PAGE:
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Old 02-08-2013, 04:26 PM   #1
profen4
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Help finding a famous quote

There is a pretty well known quote by an author about how he loves hearing readers talk about the hidden messages/themes he's put in his books, because he never does so on purpose and he finds it interesting to read what he came up with . . . or something like that.

I'm trying to finish up a blog post about such things, and it's driving me nuts that I can't track down the quote that got me started on the post in the first place!
do lot nam sieu mong do boi nu goi cam thoi trang cho be ban si vay cong so nu cho thue trang phuc re dep
Anyone know it? There are likely more than one...
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Old 02-08-2013, 05:38 PM   #2
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The only thing coming to my mind at the moment is this webcomic.
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Old 02-08-2013, 05:48 PM   #3
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I'm not sure if it's what you're referring to, but I think people are always finding hidden meanings in Dr. Seuss books (and Disney cartoons).

Might have been Douglas Adams.
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Old 02-08-2013, 05:55 PM   #4
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Quote:
Originally Posted by profen4 View Post
There is a pretty well known quote by an author about how he loves hearing readers talk about the hidden messages/themes he's put in his books, because he never does so on purpose and he finds it interesting to read what he came up with . . . or something like that.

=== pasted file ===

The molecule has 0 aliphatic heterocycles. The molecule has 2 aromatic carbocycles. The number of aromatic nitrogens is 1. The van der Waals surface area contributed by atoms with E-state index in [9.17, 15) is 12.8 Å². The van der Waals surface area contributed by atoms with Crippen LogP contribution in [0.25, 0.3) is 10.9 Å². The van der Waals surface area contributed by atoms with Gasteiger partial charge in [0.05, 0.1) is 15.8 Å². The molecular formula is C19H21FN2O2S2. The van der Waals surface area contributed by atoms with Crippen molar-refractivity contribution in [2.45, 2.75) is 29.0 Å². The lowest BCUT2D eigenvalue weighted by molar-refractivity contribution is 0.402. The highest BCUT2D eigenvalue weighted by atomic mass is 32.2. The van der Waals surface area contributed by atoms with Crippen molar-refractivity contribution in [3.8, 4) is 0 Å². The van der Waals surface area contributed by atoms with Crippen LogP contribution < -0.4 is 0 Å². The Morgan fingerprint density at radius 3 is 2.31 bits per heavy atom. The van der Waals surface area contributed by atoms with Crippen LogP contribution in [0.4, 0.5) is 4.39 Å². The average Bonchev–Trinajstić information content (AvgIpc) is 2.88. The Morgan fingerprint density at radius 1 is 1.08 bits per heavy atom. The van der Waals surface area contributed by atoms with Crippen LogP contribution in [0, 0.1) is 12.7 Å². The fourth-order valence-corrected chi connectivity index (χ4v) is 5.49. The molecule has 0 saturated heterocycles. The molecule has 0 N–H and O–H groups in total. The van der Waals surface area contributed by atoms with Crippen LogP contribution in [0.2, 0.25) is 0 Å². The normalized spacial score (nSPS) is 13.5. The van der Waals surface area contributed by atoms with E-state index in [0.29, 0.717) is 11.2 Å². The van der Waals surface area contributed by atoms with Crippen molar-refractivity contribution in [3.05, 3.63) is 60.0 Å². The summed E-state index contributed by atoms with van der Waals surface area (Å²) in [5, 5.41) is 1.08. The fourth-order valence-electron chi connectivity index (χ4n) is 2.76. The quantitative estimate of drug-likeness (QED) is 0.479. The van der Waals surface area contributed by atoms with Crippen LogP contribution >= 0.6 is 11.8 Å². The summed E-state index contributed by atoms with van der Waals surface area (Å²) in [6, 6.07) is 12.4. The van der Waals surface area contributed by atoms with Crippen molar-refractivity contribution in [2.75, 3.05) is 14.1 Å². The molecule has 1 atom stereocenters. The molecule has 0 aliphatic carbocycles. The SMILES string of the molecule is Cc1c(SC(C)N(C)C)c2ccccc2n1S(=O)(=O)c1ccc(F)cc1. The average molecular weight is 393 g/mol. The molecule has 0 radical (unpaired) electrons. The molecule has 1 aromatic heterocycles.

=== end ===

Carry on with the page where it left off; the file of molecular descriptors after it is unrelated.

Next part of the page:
I'm trying to finish up a blog post about such things, and it's driving me nuts that I can't track down the quote that got me started on the post in the first place!

Anyone know it? There are likely more than one...
I've seen lots of authors say words to that effect on Twitter, Facebook, blogposts, and interviews. It's so common it's almost become a cliche.
I'm afraid I can't help you find a direct quote. If I was to do the same thing you do, I'd ask authors on Facebook and Twitter if they've said something along those lines that are available online. If you don't have that option, I think you're left with trawling author interviews online. -If you know which author, that would make it a bit easier.

Basically you can sum up what many authors say as:
"Readers will always find more in a book than the author put in there."
-But I'm not sure that is a quote, or me paraphrasing something I've heard.
Hope you find what you are looking for, or at least something you can use.
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Old 02-08-2013, 08:20 PM   #5
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Is it James Joyce by any chance? I feel like he said something like that about Ulysses once.
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Old 02-08-2013, 09:04 PM   #6
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Samuel Clemens (or do I mean Sammuel? ) opened Huckleberry Finn with, "Persons attempting to find a motive in the narrative will be prosecuted; persons attempting to find a moral in it will be banished; persons attempting to find a plot will be shot."